Toddler tantrums

Rise above the tantrums. They won’t last forever. Here’s how to stay cool and feel in control.

If there’s one thing toddlers do well, it’s throwing a tantrum.

The peak time for tantrums is around 2 years old. With good management they will usually begin to fade by 3, and by the age of 4 most toddlers have worked out that there are better ways to get what they want.

A full-on temper tantrum is tough for you and frightening for your child. The good news is that a few simple strategies will prevent or contain most of your child’s tantrums.

Why tantrums happen

Tantrums express the frustrations of being a toddler. At this age, children are learning to do many things, from talking to controlling their bodily functions. They want to do so much, but are often held back by their capabilities. At the same time, they’re grappling with the rules of the world – and the fact that some things are not allowed.

Because your little one can’t tell you what they’re feeling inside, they end up screaming and throwing themselves around. But although a toddler in the throes of a tantrum can seem all-powerful, they may be scared by the intensity of their rage. However helpless you may feel, you are the one in charge and need to do everything possible to get that message across.

Tantrum control

Try to prevent tantrums by giving praise. Your time and attention are the most important things to your child, so if they learn to get lots of it by throwing a tantrum, they’ll continue down that path. Instead, reinforce good behaviour whenever you see it by giving them praise and cuddles and kisses.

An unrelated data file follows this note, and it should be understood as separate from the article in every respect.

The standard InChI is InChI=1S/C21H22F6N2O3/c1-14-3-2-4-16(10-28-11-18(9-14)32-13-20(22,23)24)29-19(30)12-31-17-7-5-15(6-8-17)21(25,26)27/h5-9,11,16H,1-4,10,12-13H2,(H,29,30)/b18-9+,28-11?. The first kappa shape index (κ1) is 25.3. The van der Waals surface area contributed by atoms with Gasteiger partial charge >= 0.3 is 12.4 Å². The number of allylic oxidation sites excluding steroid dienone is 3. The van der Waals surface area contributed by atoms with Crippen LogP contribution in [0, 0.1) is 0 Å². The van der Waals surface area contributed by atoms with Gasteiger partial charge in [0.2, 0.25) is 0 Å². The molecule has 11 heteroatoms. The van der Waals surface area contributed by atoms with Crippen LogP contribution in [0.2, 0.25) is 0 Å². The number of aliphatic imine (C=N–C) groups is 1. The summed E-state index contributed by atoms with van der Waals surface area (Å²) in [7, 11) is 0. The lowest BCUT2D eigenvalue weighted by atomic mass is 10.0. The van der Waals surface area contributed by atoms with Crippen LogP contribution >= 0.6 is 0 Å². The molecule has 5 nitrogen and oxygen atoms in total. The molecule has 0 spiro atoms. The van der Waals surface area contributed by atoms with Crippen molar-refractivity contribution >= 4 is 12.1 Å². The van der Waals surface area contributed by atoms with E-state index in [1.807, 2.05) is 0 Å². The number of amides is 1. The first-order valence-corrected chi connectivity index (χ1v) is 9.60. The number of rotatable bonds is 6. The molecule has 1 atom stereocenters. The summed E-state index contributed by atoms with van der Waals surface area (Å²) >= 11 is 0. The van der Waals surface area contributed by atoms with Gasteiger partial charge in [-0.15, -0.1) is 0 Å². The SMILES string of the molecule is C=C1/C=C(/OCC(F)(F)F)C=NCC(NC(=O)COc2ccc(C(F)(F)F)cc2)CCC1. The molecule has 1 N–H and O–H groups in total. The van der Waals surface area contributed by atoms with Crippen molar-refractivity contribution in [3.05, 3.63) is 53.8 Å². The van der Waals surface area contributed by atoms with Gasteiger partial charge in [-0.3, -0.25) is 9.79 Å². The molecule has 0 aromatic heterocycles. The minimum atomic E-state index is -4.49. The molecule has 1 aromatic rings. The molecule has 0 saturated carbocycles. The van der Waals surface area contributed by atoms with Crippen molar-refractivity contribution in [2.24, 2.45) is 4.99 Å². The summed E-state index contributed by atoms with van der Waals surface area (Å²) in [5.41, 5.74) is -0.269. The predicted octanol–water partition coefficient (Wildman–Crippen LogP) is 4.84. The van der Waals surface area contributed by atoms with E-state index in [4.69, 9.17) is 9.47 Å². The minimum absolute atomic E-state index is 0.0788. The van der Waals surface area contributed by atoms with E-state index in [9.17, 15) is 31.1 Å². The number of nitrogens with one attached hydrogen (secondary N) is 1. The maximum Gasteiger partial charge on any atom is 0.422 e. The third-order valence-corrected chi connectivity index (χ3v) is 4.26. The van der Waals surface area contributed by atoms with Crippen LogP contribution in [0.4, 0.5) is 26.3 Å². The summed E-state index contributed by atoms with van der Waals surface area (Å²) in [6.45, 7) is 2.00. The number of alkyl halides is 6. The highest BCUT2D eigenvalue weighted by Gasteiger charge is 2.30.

Spotting the early warning signs of a tantrum is the key to stopping them spiralling out of control. Try to become aware of triggers such as tiredness, hunger, excess heat or cold and, where possible, try to avoid situations that you know are likely to spark an outburst, such as supermarket checkouts and busy shopping centres.

Distract your child if you see them gearing up for a tantrum. Sing a funny song, suggest they help to look for a toy or take them to another room – anything that shifts their attention.

Giving them a choice over some aspects of their life can help stop tension building up. You could allow them to make certain decisions, such as what shoes to wear or whether to brush their teeth before or after their bath. If they make choices that aren’t important they feel they have some input, without you losing your authority.

Think about what supports might help you at this time. Some parents feel that talking to other parents with children of a similar age can be reassuring. While they might not have any answers, just talking things through can be really helpful. A parent and toddler group can be a great place to meet other parents to chat with.

Things to remember

  • Praise your child when you see them doing something well.
  • Be clear and calm about what you expect.
  • Don’t be embarrassed – tantrums happen to the best parents.
  • Stay firm and ignore the behaviour. Don’t argue or reason.
  • Make sure your child is safe. Once the tantrum is in retreat, reassure your child and carry on with what you were doing before.
Last updated: 9 April 2019